Jenn Hicks

Posts Tagged ‘aging’

On mitochondria and thoughts on aging

Thursday, August 3rd, 2017

What are your thoughts on aging?

When you think about aging, what comes to mind?

Do you think of wisdom? Or maybe creaky knees or downsizing? Or maybe you see aging as full of opportunity?mitochondria and aging and interval trainingLately, when I think about aging, mitochondria pops up for me. Mitochondria? Yes. That’s right.

And it all has to do with why I’m teaching MoveIT (interval training).

 

Mitochondria and a Theory of Aging

Mitochondria are considered to be the “powerhouses” or energy generators of the cell.  Without well-functioning mitochondria, we are without energy.

Mitochondria extract energy from the nutrients in our food and transform it into a chemical called ATP (adenosine triphosphate for you acronym meaning-seekers!).

ATP is the energy “currency” of the cell which is responsible for powering all of the cells’ metabolic activity. You might think of food-derived nutrients as “crude fuel” and ATP as the “refined fuel” that helps the cells do things like break down nutrients to be absorbed.

For a variety of (extremely complex) reasons, as we age, the energy-generating capacity of our cells’ mitochondria slowly decreases. This means that our cells become less and less effective at converting and using energy.

And so aging occurs.

 

Can we boost our mitochondria as we age?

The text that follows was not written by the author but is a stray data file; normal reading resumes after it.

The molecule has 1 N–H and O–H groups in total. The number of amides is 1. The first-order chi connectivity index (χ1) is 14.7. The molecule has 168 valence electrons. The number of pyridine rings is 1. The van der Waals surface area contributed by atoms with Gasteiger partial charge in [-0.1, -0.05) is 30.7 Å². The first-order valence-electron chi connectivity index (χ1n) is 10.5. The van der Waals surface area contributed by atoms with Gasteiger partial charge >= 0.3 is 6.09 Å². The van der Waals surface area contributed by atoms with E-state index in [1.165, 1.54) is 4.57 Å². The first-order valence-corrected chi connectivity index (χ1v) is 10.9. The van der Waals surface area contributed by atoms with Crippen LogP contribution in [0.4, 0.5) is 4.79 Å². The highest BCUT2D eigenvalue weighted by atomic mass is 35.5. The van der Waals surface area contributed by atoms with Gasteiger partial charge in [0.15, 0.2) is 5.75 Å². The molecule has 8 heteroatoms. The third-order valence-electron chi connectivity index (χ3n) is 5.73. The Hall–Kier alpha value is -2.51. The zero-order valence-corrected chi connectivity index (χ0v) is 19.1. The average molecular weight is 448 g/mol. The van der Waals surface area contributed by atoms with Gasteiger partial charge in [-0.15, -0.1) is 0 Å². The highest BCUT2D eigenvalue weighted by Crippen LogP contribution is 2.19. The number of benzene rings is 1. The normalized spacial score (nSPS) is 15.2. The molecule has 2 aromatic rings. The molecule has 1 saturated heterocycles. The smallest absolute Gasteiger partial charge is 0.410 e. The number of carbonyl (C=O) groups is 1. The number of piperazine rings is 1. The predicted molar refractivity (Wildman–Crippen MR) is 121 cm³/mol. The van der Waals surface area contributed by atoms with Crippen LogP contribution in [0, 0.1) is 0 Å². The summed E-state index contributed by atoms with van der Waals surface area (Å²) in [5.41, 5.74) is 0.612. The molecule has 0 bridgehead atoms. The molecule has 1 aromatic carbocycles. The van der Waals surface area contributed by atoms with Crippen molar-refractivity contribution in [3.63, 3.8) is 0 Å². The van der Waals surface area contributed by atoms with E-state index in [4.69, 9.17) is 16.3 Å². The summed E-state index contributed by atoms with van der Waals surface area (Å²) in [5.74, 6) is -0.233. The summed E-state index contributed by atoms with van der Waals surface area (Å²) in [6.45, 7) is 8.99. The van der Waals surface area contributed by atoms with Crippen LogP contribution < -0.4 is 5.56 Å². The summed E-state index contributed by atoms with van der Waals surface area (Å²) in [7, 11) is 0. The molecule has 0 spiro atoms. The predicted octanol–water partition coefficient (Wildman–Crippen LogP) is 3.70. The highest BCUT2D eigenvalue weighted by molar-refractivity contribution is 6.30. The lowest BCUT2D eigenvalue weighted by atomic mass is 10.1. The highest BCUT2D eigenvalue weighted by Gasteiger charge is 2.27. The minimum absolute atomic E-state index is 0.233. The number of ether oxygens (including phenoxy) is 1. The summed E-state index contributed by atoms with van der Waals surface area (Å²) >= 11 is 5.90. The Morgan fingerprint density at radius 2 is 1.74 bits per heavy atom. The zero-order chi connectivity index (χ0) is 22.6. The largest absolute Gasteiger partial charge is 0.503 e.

As I’ve been learning more about why MoveIT is such an effective fitness practice, I’ve read over and over that the cellular benefit of exercise has only recently been discovered.

While we know that exercise is good for our heart and lungs and other organs, understanding how the building blocks of those organs (i.e., the cells) benefit from exercise is only now being discovered.

A study, recently published in Cell Metabolism found that interval training affected not only the participant’s cells, but also their genes.

Not only that, but the genes that were working differently after interval training are believed to influence the ability of mitochondria to produce energy for muscle cells.

In fact, the subjects who did the interval workouts showed increases in both the number and health of their mitochondria — this finding was particularly pronounced in older subjects.

 

How does interval training work?

In every MoveIT class, we challenge ourselves to get into a period of “enough” between 3-6 times during the class. “Enough” is defined as a period of short duration, high intensity movement lasting anywhere from 30 seconds to 2 minutes.

The period of “enough” is when we use movement to get to our maximum aerobic capacity –  the point where we literally run out of oxygen supply for the muscles. When we get to this place of “enough”, our bodies then rely on other energy systems – anaerobic metabolism – which ultimately increases the efficiency of the cell.

Because of the potential to build up lactic acid during strenuous activity, active rest intervals are interspersed into periods of “enough” so that we can again return to maximum effort/”enough”.

Active rest periods also allow the muscles and the central nervous system to recover and come back with a punch during the next period of “enough”.

 

Curious and want to read more?

Look here and here  and here and here!

Aging and Exercise: Get up! Then down! And up again!

Wednesday, August 17th, 2011

Nia: a Whole Body Workout

In Nia, we aren’t moving just our arms and our legs. We are moving our whole body.